Dewatering and consolidation of clay slurries
Dewatering, which is the process of separating (colloidal) suspended particles from a solvent (usually water), is used in many engineering applications (sanitary engineering, dredging engineering…). Key questions associated with dewatering in the context of the reuse of dredged sediment are (1) what is the process kinetics, (2) how can these processes be optimized and (3) can the dewatered sludge be reused and for which application? Dewatering and consolidation are functions of the suspended particles’ size and type, and their solvent-mediated interaction. In this presentation, some examples will be given about the dewatering of suspensions and slurries as found in engineering applications . The presentation will focus on the behaviour of mineral clay suspensions (kaolinite, montmorillonite, illite…) composed of particles of different particle sizes [2-5]. We will show that, depending on the particle size distribution and solvent properties, the system is either undergoing a slow sedimentation dominated by thermodynamic forces or a rapid sedimentation dominated by gravity. The sedimentation is followed in time using NMR and inferential image analysis, and the particles are characterized by size, density and electrokinetic charge. We show that the time evolution of the sedimentation behaviour can be modelled using an advection-diffusion equation. The advective term is a function of gravity, whereas the diffusion term represents either a hard-sphere repulsion or an effective stress, depending on whether thermodynamic forces dominate the system [6-8]. We show that after solving this advection-diffusion equation numerically, the results based on the theory of Gibson does match the experimental data collected from NMR in the phase of slow kinetics. For the early stages of settling and consolidation, where the system kinetics are fast, we show that the data are contaminated by artifacts due to the limited time of signal acquisition imposed by the NMR method. We show that is possible to overcome those limitations by either sacrificing some information related to particle’s sizes using the NMR or by combining the NMR method with excess pore pressure measurements along the height of the settling columns.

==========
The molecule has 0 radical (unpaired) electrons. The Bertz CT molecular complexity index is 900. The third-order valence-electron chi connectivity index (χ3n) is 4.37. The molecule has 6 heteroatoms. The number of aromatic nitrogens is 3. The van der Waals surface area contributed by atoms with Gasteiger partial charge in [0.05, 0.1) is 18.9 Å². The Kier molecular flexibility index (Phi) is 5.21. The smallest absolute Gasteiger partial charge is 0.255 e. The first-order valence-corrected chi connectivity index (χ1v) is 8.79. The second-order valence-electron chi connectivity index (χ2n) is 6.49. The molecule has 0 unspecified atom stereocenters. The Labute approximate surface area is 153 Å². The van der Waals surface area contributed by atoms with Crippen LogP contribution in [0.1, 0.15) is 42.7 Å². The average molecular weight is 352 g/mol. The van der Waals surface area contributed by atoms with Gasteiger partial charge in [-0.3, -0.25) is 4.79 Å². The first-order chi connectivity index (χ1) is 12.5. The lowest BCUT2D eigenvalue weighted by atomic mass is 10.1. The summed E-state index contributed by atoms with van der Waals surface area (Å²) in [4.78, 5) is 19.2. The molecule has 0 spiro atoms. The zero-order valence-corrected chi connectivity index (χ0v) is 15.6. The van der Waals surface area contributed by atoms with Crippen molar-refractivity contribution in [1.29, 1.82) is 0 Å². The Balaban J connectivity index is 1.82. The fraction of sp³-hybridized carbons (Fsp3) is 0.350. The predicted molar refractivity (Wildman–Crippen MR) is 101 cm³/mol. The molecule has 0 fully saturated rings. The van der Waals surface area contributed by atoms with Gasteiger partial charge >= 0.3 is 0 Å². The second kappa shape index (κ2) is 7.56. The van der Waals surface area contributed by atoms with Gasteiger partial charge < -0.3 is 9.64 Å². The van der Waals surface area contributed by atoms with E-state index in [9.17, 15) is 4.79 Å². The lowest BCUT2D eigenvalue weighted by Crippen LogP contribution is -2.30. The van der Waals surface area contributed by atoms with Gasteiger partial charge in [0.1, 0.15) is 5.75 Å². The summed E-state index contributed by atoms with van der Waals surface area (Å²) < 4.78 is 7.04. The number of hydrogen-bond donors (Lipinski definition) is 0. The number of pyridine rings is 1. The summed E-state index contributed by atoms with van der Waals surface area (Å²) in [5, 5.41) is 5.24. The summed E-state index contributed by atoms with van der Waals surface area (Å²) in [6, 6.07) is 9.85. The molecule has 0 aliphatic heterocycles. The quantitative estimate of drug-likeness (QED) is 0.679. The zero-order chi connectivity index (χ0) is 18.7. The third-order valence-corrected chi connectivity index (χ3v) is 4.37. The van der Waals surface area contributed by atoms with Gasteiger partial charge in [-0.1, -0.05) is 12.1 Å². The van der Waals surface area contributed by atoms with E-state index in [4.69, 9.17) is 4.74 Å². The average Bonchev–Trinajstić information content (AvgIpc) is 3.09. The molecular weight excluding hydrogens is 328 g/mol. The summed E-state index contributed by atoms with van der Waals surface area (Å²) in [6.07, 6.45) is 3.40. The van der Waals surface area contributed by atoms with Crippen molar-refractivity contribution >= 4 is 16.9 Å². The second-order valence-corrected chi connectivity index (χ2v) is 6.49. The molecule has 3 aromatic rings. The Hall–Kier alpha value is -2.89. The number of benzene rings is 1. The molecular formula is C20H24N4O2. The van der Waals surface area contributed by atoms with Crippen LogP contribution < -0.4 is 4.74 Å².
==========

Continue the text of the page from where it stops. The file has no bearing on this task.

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Copyright (c) 2023 Ismail Myouri, Claire Chassagne, Leo Pel, Angela Casarella
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